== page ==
When it comes to landing the first leadership role, people have often told me they’re as excited as they are terrified to take the wheel. Excited, because there’s so much possibility and opportunity; terrified because, well…what button do you press to make leadership work?!
For those of us who have been leaders for some time, it can feel like ‘second nature’ in the same way that driving a car becomes no big deal after a while. But we forget how it was when we were just starting out. Whether it was trying to figure out the gear box, or how to communicate to a team for the first time, we all know those moments of nervous self-doubt in the beginning.
Leadership can be a daunting role. As the saying goes, it’s lonely at the top. At the same time, it can be incredibly rewarding – especially when you have a great team around you like I do.
Stepping into your first leadership role, you’ll no doubt be aware that there are many definitions of what it means to be a leader. In truth, there’s no definitive idea of leadership, because we all bring unique qualities to the role as well as share some common traits. From Alexander the Great to Malala Yousafzai, leaders come in all shapes and sizes, ideals, values and perspectives.
What most of us share is the desire to make a meaningful difference in some way. Whether in the office or wider society, the role of a leader is one that has enormous potential to affect people’s lives. It’s a position that should be taken seriously, but also one that shows a human side that connects with and relates to others. Leadership might be a serious business, but we shouldn’t take ourselves too seriously.
Here, I’d like to share a few insights that will help young professionals ease into the role of leader:
1. Give yourself time to grow
As a new leader, you’ll want to ‘make your mark’ and show that you’re worthy of your role. That’s a normal desire that everyone has in any new position. However, it is wise to avoid rushing the process. Like any learning experience, slow and steady wins the race.
Instead of laying down rules or making sweeping changes, spend some time getting to know and understand people – and let them get to know who you are. Building relationships is the most crucial quality in leadership, and you’ll need people to be on your side if you want to achieve anything.
Look at some examples of resonant leaders and see how they interact with others and engage with the process of leadership. You’ll see that the greatest leaders (e.g. Abraham Lincoln, Nelson Mandela) are thoughtful and patient, rather than rash and careless.
You may be interested in: Lessons in Growth
2. Question your assumptions
If you’ve been in your organisation for five or ten or more years, it’s likely that you’ll feel you know everything. You know the people and the business, you’ve gone through the process, and you’ve watched all the good TED Talks. One of the biggest mistakes you can make in leadership is believing that you know it all and that no-one has anything to teach you.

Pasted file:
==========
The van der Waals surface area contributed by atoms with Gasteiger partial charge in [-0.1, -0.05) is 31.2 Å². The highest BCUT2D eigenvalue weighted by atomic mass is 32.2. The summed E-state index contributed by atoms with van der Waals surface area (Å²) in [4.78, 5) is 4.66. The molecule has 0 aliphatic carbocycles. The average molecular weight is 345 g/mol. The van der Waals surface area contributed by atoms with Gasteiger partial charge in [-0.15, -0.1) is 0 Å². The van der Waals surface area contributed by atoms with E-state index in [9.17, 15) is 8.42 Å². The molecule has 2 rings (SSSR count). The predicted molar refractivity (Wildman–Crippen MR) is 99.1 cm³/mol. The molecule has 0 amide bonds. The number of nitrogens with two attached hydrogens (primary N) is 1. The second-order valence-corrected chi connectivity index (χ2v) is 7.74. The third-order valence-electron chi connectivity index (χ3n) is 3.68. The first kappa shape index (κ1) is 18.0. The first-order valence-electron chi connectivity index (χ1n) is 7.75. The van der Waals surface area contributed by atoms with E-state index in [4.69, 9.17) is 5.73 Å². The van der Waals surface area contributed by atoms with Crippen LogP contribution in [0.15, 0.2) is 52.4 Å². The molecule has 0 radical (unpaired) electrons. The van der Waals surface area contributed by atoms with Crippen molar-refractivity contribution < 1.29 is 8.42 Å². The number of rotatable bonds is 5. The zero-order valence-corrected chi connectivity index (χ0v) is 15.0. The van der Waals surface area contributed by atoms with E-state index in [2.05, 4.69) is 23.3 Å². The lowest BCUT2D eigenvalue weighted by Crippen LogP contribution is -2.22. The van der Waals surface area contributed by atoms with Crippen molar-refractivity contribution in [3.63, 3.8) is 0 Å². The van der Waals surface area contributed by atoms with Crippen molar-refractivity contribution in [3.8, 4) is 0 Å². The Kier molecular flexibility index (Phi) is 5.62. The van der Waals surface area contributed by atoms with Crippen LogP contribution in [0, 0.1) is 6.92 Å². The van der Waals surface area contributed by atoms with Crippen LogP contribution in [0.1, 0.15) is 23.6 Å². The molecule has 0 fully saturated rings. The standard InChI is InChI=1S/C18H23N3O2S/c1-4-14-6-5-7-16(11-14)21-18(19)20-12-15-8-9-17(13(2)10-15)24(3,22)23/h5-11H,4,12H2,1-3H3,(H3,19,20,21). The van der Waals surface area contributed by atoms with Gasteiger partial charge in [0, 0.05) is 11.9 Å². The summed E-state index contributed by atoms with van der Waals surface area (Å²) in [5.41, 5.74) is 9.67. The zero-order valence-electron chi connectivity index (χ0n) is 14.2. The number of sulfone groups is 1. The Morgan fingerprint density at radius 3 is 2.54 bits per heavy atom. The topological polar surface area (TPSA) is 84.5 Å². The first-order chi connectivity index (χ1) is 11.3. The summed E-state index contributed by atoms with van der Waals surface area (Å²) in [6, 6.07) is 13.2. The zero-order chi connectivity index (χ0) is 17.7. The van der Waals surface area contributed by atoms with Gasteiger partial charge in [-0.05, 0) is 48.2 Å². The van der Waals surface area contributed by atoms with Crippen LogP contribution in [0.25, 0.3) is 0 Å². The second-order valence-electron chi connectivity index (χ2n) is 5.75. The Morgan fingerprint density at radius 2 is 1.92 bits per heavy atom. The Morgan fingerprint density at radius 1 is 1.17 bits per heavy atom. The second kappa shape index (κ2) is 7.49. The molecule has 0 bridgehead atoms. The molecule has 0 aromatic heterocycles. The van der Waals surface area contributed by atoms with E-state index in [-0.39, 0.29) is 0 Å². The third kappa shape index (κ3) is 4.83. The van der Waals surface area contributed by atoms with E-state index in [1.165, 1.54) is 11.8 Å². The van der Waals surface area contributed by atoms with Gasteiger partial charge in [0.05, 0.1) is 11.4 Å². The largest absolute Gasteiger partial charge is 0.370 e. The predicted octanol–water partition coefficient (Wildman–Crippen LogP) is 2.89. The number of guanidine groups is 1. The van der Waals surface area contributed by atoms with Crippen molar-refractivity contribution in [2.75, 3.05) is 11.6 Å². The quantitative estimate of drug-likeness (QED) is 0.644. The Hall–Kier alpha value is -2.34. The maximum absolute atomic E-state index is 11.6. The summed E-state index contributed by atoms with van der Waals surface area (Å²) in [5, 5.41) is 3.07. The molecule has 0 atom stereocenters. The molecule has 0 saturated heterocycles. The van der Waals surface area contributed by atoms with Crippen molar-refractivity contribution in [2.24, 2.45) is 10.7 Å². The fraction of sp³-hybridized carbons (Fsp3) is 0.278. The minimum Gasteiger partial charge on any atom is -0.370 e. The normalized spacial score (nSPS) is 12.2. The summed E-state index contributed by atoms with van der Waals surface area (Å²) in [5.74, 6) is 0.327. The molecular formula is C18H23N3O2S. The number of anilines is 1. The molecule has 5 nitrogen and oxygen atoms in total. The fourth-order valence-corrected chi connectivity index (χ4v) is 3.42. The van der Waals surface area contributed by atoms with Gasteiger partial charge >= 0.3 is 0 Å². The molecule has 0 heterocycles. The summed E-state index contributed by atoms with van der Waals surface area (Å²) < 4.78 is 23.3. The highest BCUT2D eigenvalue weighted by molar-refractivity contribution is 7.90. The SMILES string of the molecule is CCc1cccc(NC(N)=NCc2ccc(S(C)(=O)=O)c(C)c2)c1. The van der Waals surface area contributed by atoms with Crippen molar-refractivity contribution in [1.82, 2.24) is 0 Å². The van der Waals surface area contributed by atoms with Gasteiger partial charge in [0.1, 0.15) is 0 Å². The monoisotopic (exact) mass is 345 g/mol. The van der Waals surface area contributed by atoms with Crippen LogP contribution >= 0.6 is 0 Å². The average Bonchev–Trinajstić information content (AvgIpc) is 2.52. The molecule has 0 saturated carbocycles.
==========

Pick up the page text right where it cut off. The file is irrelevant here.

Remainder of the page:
In truth, every fresh graduate that has come into Leaderonomics has taught me so much, and I’ve been grateful to be a part of this reverse mentoring process. As a leader, you know what you know – but everyone else around you will know something you don’t.
Rather than viewing yourself as a fountain of wisdom, it’s better to question what you think you know and see yourself as a lifelong student who’s open to learning from everyone.
3. Believe in yourself
On the flipside to questioning yourself (which will keep your conceits in check), it’s necessary to believe in yourself. Being in this position demonstrates that you have something of value to offer your organisation or business, and so it’s important to recognise that you’re a leader for a reason. This might sound counter-intuitive – didn’t I just say avoid being a know-it-all? – But there’s a difference between self-belief and arrogance.
Read also: New Leaders: Avoid These 6 Common Pitfalls
An arrogant leader feels he has nothing more to learn and everything to offer; a leader with self-belief knows his limits, but also understands his potential and believes in his capacity to develop, grow and learn to be a leader that others are proud to follow.
4. Find a mentor
This is something many new leaders neglect – but it’s what all leaders, regardless of their experience, continue to benefit greatly from. No matter how far ahead you are in leadership, there are those farther ahead who have wrestled with the challenges you face and know how to overcome them.
Mentors can offer fresh perspectives, helpful guidance, and provide a steady hand in your personal and professional growth – these are just a few reasons why it’s important to have a mentor, especially when you’re starting out on your leadership journey.
5. Thank people
In leadership, we often believe that the big things (vision, strategy, mission) make the difference, but oftentimes it’s the smallest gestures that make the greatest impact. Without dedicated, committed people to deliver the results needed to achieve success, leaders would be unable to realise any vision or mission they have in mind.
It’s impossible to overstate the importance of thanking others for what they do. Whether it’s taking the team out for lunch, celebrating birthdays, or even just a simple practice of saying ‘thanks for doing a great job’, the value of recognition is enormous in terms of boosting morale and engagement, and strengthening bonds within the team.